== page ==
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Alaska Department of Natural Resources

Division of Parks & Outdoor Recreation

Interior of Public Use Cabin

Totem Bight Totem Poles

Pole 1. Thunderbird and Whale: A similar carving of this Haida mortuary pole was originally from the old village of Klinkwan on Prince of Whales Island. The pole was first copied for Totem Bight by John Wallace during the Civilian Conservation Corps. In 1990 Nathan Jackson was commissioned to carve a second replica.

The intent of the carving is to illustrate the mythological conception of thunder. Thunder is created by the beating of the bird’s wings, and lightening by the blink of its eyes. This huge bird lives high on the mountaintop. The whale at the base of the pole symbolizes the mountaintop where the bird rests before devouring his prey. It is said that whale bones may be found on many mountain tops that have been carried there from ages past.

Pole 2. Eagle Grave Marker: The original stood in the old village of Howkan, and was copied from memory by John Wallace. The addition of the Chilkat blanket to this pole makes it unique, and not a common art form found on totem poles. The design is interpreted as mountains, clouds and creatures that live there.

Pole 3. Man wearing Bear Hat: This Tlingit grave marker was copied from Cat Island by Tlingit carver Charles Brown. In 1995 Israel Shotridge carved a second replica. It depicts a man of the Bear clan wearing a large carved wooden hat surmounted by a bear’s head and surrounded on the brim by painted whales. The hat was worn at a potlatch or an important occasion during which stories were told or dramatized.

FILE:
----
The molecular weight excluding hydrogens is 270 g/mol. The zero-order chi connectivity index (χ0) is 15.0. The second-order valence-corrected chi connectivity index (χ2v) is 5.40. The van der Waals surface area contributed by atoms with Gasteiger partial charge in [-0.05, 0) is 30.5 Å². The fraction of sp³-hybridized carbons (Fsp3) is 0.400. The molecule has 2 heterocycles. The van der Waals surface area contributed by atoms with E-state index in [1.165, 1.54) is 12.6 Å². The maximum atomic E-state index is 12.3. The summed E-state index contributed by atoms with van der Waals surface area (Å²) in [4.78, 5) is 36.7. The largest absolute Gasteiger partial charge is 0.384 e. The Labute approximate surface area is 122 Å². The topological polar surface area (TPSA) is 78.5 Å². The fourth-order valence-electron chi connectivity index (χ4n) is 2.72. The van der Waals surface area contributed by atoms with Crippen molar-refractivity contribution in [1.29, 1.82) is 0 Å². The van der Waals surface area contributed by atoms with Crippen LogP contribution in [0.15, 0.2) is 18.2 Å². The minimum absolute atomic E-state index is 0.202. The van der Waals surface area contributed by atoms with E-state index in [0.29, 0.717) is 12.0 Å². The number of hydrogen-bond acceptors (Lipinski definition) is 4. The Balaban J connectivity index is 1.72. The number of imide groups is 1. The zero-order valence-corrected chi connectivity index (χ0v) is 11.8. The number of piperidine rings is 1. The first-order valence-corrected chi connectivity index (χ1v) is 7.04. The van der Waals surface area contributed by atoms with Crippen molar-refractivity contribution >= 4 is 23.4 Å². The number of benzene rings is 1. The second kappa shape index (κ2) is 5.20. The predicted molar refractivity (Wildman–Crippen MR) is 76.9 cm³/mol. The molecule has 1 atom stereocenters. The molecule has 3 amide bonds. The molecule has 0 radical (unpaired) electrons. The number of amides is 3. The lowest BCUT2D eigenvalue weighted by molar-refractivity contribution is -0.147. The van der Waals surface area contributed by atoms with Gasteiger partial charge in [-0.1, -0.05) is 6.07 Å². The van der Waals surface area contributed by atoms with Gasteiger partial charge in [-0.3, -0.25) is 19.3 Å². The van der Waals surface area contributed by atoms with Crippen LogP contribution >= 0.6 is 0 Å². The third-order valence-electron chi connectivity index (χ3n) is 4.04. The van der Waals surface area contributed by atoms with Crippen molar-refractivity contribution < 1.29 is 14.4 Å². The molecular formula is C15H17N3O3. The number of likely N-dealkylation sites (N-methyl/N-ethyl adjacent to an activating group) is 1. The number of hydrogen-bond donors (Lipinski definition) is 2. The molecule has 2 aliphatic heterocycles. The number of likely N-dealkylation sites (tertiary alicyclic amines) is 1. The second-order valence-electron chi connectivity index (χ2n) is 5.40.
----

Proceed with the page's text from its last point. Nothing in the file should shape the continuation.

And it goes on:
Pole 4. Wandering Raven House Entrance Pole: This Tlingit pole was designed and carved for Totem Bight by Charles Brown. The low oval entrance through the pole was typical of ancient times, and a good means of protection during times of war.

The top figure is Raven, recognized by his straight black beak, with a carved box at his feet containing daylight. Below a mink and a frog is the standing figure of a man, Natsihline, representing the story of how he brought life to the blackfish or killer whale by carving them. The figure with the large turned back beak at the lower end of the pole is Raven-at-the-Head-of-Nass, the powerful chief who owned the sun, moon, and stars. Below the chief, the figure with a large labret in the lower lip is Raven’s mother. These figures illustrate the story of Raven creating daylight in a darkened world.

Pole 5. Pole on the Point: This Tlingit pole was also designed by Charles Brown. The shaman, dressed in ceremonial garb, is wearing a headdress of bear claws and a fringed leather apron. A carved club in his hands symbolizes one of his spirit powers. A halibut and two land otters below the shaman are also spirit aides. The animals and people below depict a series of adventures.

Pole 6. Blackfish Pole: This Tlingit pole symbolizes the story of the origin of the blackfish, as told previously on the Wandering Raven pole. The original was copied from Tongass Island, where it had stood in front of Forested Island House. The dorsal fin of a blackfish at the upper end of the pole extends from the Raven, which is a special crest. The tiny faces on each blackfish represent the blowhole. Below the special crest is Natsihline holding the blackfish by the tail. The human figure at the lower end represents the evil brothers-in-law.

Pole 7. Land Otter Pole: This Haida pole was designed and carved in 1947 by John Wallace from Hydaburg. In 1996 Nathan Jackson carved a second replica which now stands here. The hero of the story stands on top wearing a dogskin headdress. An art form frequently used by Haida craftsmen is to overlap a carved figure with the figure below, as illustrated here with the hero’s feet carved into the ears of the human figure below.

The hero holds in one hand the tail of an otter, and in the other hand a carved club. The carved club is symbolic of magical powers allowing him to outwit his enemies. Below is a drowned man holding onto two logs begin taken to the home of the land otters, represented by the human-like cave being below the logs. At the base is a devil-fish.